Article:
I have often talked to people about a film that I think provides text book examples of interventions being used to good effect in all the Six Categories that John Heron describes in “Helping the Client”. That film was “Good Will Hunting” with Robin Williams playing the therapist.
Now I have seen another one - “The Kings Speech”. Lionel Logue, a speech therapist, is shown using plenty of supportive interventions, showing his respect, care and concern for The Duke of York, later King George VI. One of the ways he does this is by insisting on treating him as an equal and addressing him as “Bertie”. Another is by giving muted appreciations of Bertie in ways that he can hear.
Sometime (maybe most of the time) our interventions do not have the effect we intended. In one example Lionel says “you were sublime”. The effect of this was cathartic – but Bertie cannot handle it so he leaves. If Lionel's intention was to be supportive, he did not expect it to have a cathartic effect, then the intervention would be classed as supportive even though it acted like a confronting intervention.
There are many typical catalytic interventions, for example asking questions and encouraging Bertie to talk about his past. He gives information, for instance about left handedness and stuttering.
Lionel uses plenty of prescriptive interventions, exercises and activities that will help Bertie to learn to overcome his stuttering.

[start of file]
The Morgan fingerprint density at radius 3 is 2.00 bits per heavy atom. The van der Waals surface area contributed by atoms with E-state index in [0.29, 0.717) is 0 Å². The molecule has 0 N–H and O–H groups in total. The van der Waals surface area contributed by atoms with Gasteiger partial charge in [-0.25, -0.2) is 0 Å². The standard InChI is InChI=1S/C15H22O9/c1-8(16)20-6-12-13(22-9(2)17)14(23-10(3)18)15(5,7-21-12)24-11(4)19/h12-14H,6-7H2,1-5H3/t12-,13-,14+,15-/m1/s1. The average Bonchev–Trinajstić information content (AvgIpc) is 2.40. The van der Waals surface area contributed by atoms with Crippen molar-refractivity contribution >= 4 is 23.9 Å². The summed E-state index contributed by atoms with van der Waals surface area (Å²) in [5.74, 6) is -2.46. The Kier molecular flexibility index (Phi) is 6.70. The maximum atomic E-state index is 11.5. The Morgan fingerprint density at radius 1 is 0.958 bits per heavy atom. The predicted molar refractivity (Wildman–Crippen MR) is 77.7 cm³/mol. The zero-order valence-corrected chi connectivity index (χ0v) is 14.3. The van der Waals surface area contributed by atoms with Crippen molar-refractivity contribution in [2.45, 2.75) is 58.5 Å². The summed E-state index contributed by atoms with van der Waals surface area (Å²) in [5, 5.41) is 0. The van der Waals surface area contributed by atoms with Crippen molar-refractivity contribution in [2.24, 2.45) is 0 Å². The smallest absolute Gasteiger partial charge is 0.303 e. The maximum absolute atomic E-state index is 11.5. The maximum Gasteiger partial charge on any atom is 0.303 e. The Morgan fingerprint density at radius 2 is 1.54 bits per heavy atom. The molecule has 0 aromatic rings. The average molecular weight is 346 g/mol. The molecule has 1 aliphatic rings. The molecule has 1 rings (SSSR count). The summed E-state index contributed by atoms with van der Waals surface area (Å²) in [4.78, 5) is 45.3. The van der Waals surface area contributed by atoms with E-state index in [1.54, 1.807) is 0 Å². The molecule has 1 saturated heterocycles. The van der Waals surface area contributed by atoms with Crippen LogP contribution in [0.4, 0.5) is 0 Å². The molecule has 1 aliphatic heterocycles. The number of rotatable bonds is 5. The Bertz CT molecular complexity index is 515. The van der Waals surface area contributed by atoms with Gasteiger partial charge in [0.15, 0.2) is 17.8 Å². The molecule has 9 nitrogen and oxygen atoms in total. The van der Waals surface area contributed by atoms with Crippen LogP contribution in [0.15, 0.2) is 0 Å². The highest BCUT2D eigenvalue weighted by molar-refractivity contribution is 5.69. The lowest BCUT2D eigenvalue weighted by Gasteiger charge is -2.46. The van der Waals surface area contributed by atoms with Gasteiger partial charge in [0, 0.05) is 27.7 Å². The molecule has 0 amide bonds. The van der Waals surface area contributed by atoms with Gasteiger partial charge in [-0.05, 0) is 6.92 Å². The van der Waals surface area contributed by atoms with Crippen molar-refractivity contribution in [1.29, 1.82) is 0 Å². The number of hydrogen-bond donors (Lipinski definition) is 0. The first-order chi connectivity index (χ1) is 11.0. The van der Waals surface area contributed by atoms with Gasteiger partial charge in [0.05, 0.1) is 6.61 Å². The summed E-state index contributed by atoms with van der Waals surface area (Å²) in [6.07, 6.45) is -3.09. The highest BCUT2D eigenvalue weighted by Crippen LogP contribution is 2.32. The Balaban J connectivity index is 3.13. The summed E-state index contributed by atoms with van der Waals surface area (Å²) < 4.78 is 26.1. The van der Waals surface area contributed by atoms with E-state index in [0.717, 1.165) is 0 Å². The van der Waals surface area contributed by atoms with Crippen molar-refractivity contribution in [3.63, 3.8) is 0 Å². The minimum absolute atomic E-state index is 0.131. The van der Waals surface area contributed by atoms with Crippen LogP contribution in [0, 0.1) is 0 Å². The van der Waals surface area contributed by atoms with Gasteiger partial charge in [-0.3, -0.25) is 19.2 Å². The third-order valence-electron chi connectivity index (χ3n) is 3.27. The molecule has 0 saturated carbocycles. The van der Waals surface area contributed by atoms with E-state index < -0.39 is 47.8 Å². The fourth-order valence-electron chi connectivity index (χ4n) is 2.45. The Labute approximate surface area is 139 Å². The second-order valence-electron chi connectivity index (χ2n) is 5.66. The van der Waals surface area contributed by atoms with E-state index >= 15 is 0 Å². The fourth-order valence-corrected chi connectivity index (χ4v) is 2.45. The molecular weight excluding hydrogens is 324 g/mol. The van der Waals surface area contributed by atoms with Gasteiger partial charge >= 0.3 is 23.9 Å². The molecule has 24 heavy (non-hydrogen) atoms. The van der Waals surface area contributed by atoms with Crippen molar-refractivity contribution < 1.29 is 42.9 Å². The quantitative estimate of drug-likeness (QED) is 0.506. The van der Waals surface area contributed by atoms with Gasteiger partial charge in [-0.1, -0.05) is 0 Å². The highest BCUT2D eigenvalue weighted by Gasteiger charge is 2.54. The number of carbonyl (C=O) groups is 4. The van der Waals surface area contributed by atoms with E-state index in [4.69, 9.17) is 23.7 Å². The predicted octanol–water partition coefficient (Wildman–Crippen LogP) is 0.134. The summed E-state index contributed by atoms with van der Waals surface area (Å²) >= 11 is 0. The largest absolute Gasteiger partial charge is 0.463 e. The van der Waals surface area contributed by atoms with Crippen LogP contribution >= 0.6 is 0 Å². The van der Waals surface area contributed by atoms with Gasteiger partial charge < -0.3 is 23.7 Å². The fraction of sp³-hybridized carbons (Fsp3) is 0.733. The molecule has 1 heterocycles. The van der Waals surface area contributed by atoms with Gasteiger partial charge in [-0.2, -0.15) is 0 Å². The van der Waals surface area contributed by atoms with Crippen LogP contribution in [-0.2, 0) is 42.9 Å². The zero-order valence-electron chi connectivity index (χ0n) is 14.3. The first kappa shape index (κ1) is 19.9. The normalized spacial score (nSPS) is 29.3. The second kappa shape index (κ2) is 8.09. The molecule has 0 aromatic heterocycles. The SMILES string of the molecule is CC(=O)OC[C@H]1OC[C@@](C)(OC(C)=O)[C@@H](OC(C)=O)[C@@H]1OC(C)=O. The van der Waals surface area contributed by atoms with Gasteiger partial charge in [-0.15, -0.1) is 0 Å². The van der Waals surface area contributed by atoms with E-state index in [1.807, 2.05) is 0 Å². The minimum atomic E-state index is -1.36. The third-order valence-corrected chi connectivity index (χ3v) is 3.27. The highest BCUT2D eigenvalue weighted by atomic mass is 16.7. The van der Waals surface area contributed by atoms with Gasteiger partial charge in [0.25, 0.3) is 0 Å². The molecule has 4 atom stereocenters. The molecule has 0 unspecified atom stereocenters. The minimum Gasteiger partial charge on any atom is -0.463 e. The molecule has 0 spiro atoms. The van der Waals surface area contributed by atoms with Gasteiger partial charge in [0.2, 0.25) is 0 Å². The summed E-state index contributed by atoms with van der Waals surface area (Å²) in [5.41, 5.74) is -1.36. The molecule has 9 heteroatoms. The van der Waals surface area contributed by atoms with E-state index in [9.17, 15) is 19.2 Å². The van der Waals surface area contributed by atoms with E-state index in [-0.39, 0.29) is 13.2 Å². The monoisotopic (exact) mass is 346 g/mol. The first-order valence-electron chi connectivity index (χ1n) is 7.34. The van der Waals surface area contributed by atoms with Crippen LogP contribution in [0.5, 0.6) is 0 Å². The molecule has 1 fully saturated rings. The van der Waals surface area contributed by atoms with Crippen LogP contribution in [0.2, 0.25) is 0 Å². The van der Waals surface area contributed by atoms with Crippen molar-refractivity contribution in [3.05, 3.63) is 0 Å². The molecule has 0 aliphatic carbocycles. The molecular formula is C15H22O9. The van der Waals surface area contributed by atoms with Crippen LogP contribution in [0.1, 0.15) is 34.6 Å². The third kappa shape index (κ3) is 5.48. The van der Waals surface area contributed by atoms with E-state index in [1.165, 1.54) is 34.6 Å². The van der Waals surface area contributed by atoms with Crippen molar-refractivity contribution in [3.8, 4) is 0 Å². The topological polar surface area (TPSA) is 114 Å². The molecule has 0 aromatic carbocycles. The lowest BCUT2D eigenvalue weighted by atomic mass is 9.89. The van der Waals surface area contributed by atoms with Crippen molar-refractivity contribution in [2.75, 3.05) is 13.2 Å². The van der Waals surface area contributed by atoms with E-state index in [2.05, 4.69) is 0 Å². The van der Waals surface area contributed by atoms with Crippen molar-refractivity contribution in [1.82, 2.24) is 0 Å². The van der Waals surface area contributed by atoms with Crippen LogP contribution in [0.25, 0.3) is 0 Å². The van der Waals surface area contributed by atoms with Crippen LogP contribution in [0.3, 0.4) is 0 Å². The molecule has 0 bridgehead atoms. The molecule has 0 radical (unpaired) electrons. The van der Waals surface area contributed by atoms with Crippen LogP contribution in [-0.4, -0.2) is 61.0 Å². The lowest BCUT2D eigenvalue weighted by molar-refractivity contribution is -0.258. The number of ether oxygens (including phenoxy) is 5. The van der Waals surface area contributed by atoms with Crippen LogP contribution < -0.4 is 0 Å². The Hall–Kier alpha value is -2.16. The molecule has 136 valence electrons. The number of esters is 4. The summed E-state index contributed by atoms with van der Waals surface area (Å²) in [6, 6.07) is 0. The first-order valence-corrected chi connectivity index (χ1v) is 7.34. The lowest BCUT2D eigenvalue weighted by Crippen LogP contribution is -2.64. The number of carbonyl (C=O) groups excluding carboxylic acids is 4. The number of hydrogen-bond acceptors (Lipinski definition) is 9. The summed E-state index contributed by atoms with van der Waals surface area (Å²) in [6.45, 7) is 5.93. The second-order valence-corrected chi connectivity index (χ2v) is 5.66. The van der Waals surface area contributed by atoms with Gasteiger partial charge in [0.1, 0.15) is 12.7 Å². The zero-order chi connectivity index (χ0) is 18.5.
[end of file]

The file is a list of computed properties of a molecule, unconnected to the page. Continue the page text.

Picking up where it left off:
He confronts Bertie, raising his awareness about uncomfortable truths, sometimes going very near to the edge of what is warranted, of interventions that he has the right to use. Indeed at one point it seems he goes too far and Bertie dismisses him.
This is a good example of a therapist taking personal risks in order to help their client, something that I believe far too many practitioners fail to do when they practise in defensive ways, always sticking to the rules.
There are other examples of where the issue of warrant comes up, for instance Lionel is asked initially just to use mechanical methods to overcome the stutter and he obliges even though he knows that more will be needed. Eventually, as trust builds up, other approaches become warranted.
Several times Lionel uses cathartic interventions, generally eliciting anger though there are times when we see Bertie near to tears. There is a wonderful scene where Lionel holds a line of cathartic interventions, effectively using repetition, when he sits on the throne in Westminster Abbey. Lionel sees (and understands, unlike the Archbishop of Canterbury) that the intervention is having a useful effect so he keeps it up until he sees some change, some re-evaluation, take place in Bertie.
I cried several times during the film. What triggers my tears is when I experience, see or read about, genuine loving. That is what Lionel did, he loved Bertie. Not in any romantic or sexual way but in the real sense of to love: to love someone is to accept them as they are and to support them to be more of what they would, in enlightenment, choose to be. That is what Lionel did. It is little wonder that they remained lifelong friends.
We talk in co-counselling about grief being to do with the absence of love. I have learned and frequently have it confirmed by its effect on me and others that it is being loved in this real sense that counts. Accounts such as “The Kings Speech” (which draws on the actual notes of Lionel Logue), “Goodwill Hunting” or the story of Agnes and David in “David Copperfield” demonstrate this loving includes intervening in the other person's processes of thoughts and feelings or, as we say, using interventions. And these accounts are only illustrations of what can happen in real life.
Which is why I sometimes refer to intervention skills or helping skills training as training in practical loving.